MySql database at the moment has:

  • Character Set: utf8
  • Default Collation Name: utf8_unicode_ci

I want to change it to:

  • utf8mb4
  • utf8mb4_unicode_ci

I would also do the same thing for all tables in the database.

My question is the following:

  • By doing that change is there a possibility that the content of my columns gets messed up in any way? (Cause I am really scared to do it!!!)
  • I have millions of rows in the tables, is there ANY way to do a check after I make the switch that the content of all tables is the OK?
    • Some crazy ideas I am thinking of include:
      • Running some scripts to compare original DB to changed DB
      • Running some scripts to calculate column sizes of original DB to changed DB

Any help or ideas which would guide me to the right direction would be appreciated.


2 Answers 2


Main thing to watch altering tables is the index length will increase for utf8 indexed columns which might put them over limit. Adjust URL for your mysql version as some differences apply. These index length exceeded errors will show up immediately on ALTER TABLE so this will be a final bit of the migration.

On validation, generally won't be a problem. Try this on a few tables to get confidence in the idea confidence on smaller tables:

   CREATE TABLE tbl_new LIKE tbl
   ALTER TABLE tbl_new ..  {change to utf8mb4 fields}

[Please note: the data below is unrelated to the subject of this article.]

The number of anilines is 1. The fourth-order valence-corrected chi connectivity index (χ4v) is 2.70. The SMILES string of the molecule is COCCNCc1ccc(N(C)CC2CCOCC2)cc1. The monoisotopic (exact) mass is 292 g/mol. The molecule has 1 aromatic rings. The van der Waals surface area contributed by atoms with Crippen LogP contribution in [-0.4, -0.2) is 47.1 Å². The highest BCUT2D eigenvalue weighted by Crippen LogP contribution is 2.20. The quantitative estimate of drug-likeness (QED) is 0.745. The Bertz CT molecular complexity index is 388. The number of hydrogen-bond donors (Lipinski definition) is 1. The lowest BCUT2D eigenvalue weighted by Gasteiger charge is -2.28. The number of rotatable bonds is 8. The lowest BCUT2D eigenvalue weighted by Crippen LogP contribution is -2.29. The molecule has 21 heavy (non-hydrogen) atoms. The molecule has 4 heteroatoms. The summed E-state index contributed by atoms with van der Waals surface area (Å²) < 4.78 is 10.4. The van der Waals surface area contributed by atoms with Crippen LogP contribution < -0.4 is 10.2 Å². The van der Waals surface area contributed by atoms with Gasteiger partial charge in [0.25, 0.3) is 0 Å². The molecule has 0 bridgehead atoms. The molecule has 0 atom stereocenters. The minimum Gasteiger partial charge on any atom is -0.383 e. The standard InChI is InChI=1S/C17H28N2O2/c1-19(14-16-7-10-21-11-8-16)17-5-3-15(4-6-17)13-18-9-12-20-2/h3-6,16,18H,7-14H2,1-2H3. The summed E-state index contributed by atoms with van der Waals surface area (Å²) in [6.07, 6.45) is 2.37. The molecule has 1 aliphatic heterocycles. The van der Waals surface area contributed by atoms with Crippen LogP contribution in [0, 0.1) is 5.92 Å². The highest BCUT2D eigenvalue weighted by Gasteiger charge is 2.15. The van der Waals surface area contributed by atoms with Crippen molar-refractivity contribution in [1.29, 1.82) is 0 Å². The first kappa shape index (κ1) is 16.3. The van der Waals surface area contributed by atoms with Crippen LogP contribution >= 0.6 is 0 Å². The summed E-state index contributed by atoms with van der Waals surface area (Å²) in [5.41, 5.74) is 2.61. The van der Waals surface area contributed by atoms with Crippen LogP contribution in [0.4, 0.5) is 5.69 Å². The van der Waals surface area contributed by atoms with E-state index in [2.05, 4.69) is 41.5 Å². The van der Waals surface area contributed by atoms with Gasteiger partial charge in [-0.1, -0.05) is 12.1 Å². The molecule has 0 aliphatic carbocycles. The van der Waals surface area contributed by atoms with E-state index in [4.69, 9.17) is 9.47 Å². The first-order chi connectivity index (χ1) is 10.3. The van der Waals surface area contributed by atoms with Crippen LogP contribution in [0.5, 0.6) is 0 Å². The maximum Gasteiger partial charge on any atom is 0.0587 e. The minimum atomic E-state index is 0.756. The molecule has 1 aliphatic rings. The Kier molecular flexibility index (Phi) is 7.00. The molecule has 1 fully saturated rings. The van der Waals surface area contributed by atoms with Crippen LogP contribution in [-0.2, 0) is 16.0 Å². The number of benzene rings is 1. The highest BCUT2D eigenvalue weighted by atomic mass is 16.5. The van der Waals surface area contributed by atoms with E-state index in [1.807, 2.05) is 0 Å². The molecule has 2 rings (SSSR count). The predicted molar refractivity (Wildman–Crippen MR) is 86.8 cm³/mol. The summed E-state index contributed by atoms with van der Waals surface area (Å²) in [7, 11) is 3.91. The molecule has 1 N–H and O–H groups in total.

INSERT INTO tbl_new SELECT * FROM tbl
   RENAME TABLE tbl_new TO tbl, tbl TO tbl_old

A SELECT ... tbl JOIN tbl_old ON tbl.pk = tbl_old.pk WHERE tbl.utf_field != tbl_old.utf_field can be used to validate values.

Application behavior can be checked, and you can RENAME back if their are problems. (taking to account updates).

  • Thank you so much @danblack. Sounds logical. Will try that. May 9, 2020 at 1:05
  • @VickyDallas If you find this answer to be either helpful or correct (or both) please consider marking it as such - this subsequently helps those with similar problems to find helpful or correct answers!
    – Vérace
    May 9, 2020 at 6:52

For each table:


That changes all string columns in one table. If you have any columns that should not be utf8mb4, evasive measures must be taken.

If you blindly use VARCHAR(255) and are using MySQL 5.5 or 5.6, there could be index problems. Here are some workarounds: http://mysql.rjweb.org/doc.php/limits#767_limit_in_innodb_indexes

You might consider this newer collation: utf8mb4_unicode_520_ci

  • Should it not be ALTER TABLE t CONVERT TO CHARACTER SET utf8mb4 COLLATE utf8mb4_unicode_ci; ?? Jun 6, 2023 at 15:04
  • Do you need CONVERT TO for utf8 → utf8mb4? Isn't the former a subset of the latter, and so valid? Jun 20, 2023 at 13:53
  • @artfulrobot - Please elaborate; I don't understand your point.
    – Rick James
    Jun 20, 2023 at 14:48
  • @RickJames I though that urf8 strings would be valid utfmb4 strings (but not other way around) such that meerly telling the db to treat the data as utf8mb4 would be enough now - new unicode chars could be added; old ones would just work, without the need of a conversion. I think I'm wrong (having tried it!) but that was my reasoning. Jun 21, 2023 at 10:59
  • You have already lost any Emoji that were previously put into the utf8 columns. The CONVERT TO will allow future INSERTs to insert Emoji and other 4-byte utf8mb4 characters.
    – Rick James
    Jun 21, 2023 at 16:08

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